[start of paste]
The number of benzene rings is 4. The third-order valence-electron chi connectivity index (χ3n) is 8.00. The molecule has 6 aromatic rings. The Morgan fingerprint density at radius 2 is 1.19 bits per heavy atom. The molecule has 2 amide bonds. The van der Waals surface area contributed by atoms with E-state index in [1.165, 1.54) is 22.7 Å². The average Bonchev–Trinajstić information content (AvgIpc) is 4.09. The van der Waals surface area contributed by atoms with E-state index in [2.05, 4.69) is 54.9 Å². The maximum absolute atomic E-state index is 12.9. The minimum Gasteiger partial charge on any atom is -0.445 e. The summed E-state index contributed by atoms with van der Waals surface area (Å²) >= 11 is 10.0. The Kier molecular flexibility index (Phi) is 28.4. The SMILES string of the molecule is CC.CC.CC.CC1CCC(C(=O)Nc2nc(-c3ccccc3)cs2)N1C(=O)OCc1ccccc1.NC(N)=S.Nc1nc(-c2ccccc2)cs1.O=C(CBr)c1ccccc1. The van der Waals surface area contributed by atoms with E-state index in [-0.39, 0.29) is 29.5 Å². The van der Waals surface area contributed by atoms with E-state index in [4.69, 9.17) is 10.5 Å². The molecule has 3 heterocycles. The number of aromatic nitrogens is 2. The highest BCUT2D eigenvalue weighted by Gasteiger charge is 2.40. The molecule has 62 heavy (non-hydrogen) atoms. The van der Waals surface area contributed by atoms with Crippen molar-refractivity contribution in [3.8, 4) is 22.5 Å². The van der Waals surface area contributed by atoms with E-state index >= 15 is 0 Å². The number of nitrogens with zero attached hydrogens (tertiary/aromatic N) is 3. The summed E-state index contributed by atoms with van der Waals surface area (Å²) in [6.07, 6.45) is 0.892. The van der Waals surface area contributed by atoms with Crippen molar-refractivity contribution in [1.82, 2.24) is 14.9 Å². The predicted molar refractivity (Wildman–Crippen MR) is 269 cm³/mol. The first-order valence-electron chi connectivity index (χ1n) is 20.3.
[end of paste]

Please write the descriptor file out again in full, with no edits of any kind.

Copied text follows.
The number of benzene rings is 4. The third-order valence-electron chi connectivity index (χ3n) is 8.00. The molecule has 6 aromatic rings. The Morgan fingerprint density at radius 2 is 1.19 bits per heavy atom. The molecule has 2 amide bonds. The van der Waals surface area contributed by atoms with E-state index in [1.165, 1.54) is 22.7 Å². The average Bonchev–Trinajstić information content (AvgIpc) is 4.09. The van der Waals surface area contributed by atoms with E-state index in [2.05, 4.69) is 54.9 Å². The maximum absolute atomic E-state index is 12.9. The minimum Gasteiger partial charge on any atom is -0.445 e. The summed E-state index contributed by atoms with van der Waals surface area (Å²) >= 11 is 10.0. The Kier molecular flexibility index (Phi) is 28.4. The SMILES string of the molecule is CC.CC.CC.CC1CCC(C(=O)Nc2nc(-c3ccccc3)cs2)N1C(=O)OCc1ccccc1.NC(N)=S.Nc1nc(-c2ccccc2)cs1.O=C(CBr)c1ccccc1. The van der Waals surface area contributed by atoms with E-state index in [-0.39, 0.29) is 29.5 Å². The van der Waals surface area contributed by atoms with E-state index in [4.69, 9.17) is 10.5 Å². The molecule has 3 heterocycles. The number of aromatic nitrogens is 2. The highest BCUT2D eigenvalue weighted by Gasteiger charge is 2.40. The molecule has 62 heavy (non-hydrogen) atoms. The van der Waals surface area contributed by atoms with Crippen molar-refractivity contribution in [3.8, 4) is 22.5 Å². The van der Waals surface area contributed by atoms with E-state index >= 15 is 0 Å². The number of nitrogens with zero attached hydrogens (tertiary/aromatic N) is 3. The summed E-state index contributed by atoms with van der Waals surface area (Å²) in [6.07, 6.45) is 0.892. The van der Waals surface area contributed by atoms with Crippen molar-refractivity contribution in [1.82, 2.24) is 14.9 Å². The predicted molar refractivity (Wildman–Crippen MR) is 269 cm³/mol. The first-order valence-electron chi connectivity index (χ1n) is 20.3.